Donald Trump’s campaign manager says he’s not shifting on immigration
Donald Trump’s campaign manager Kellyanne Conway on Sunday pushed back against the idea that the GOP presidential nominee is changing his policy positions on immigration.
On CBS’s “Face the Nation,” host John Dickerson pointed out that Trump has advocated deporting roughly 11 million undocumented immigrants living in the U.S. and he asked why Trump is shifting on that stance.
“Actually, he’s not, John,” Conway said. “He’s pretty consistent. Immigration is a very complex issue.”
Conway continued by laying out the main points of his immigration plan, which she said amounts to “no amnesty,” as well as “building that wall,” ending sanctuary cities and enforcing the law.
“He has also said that for those 11 million -- if that is in fact the number -- he wants to address that issue humanely and fairly. Those were his words,. He has also said he does not want to cause harm to people,” she said. “The question is what to do. He has said if you want to be here legally, you have to apply to be here legally. We all learned in kindergarten to stand in line and wait our turn and he is not talking about a deportation force.”
Dickerson then asked Conway if the law is enforced, does that mean he would call for undocumented immigrants to self-deport or if he would create a deportation force.
“That’s really the question here, John,” Conway replied. “He has to deal with those agencies and those individuals are are already responsible for this who aren’t doing the jobs.”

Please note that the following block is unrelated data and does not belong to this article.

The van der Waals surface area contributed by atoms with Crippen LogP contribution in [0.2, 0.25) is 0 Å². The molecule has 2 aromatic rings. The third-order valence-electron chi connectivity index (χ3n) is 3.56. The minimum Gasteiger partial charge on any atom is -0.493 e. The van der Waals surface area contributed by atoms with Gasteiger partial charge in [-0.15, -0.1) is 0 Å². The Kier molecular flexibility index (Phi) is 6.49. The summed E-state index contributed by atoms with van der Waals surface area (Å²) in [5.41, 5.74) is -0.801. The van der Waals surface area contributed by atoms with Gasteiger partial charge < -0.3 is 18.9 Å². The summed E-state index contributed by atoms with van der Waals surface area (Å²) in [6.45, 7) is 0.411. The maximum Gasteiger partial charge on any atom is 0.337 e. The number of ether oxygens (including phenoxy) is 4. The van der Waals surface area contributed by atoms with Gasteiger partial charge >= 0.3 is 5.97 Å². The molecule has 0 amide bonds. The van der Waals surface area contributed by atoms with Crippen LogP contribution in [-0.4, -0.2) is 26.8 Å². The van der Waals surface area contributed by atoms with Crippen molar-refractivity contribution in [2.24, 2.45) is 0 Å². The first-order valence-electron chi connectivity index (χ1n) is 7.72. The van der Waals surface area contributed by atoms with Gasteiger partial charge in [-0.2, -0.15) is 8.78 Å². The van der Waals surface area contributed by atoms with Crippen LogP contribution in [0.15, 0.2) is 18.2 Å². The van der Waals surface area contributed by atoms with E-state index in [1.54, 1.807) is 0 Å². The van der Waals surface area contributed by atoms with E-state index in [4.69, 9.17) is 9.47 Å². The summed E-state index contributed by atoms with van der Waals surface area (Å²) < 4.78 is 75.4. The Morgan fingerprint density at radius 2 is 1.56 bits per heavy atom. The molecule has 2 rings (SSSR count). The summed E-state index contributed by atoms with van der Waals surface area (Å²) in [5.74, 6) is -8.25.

Conway added that Trump would “work with law enforcement [and] immigration agencies]” to take care of the issue in a “fair, humane and effective” way.
Her comments come after a week of Trump appearing to sway back and forth on how to deal with the 11 million, first saying that he was open to a “softening” of his policy and then describing it as a “hardening” whereby there would be “no amnesty” and no path to legalization. Trump also said that he had planned to announce something in the next two weeks on immigration. On Saturday, he began to offer hints of what’s to come.
Trump also came under fire Saturday for tweeting about Dwyane Wade’s cousin being shot in Chicago while walking her baby in a stroller and claiming that black people would, as a result, vote for him in November.
“Dwyane Wade’s cousin was just shot and killed walking her baby in Chicago. Just what I have been saying. African-Americans will VOTE TRUMP!”
Asked what that tweet meant, Conway defended him by also pointing out another tweet in which Trump expressed his condolences.
“I think you have to look at both tweets where he expresses his condolences and he says...he reminds everybody he’s been trying to make the case that the increase in random crime and senseless murders, the poverty, the joblessness, the homelessness in some of our major cities is unacceptable to all of us.”
Asked if Trump will continue to label Hillary Clinton as a “bigot,” Conway also defended him by saying, “Do you see what Donald Trump is called by nearly everybody in Clinton’s world and by many supporters in the media before he gets out of bed in the morning?”
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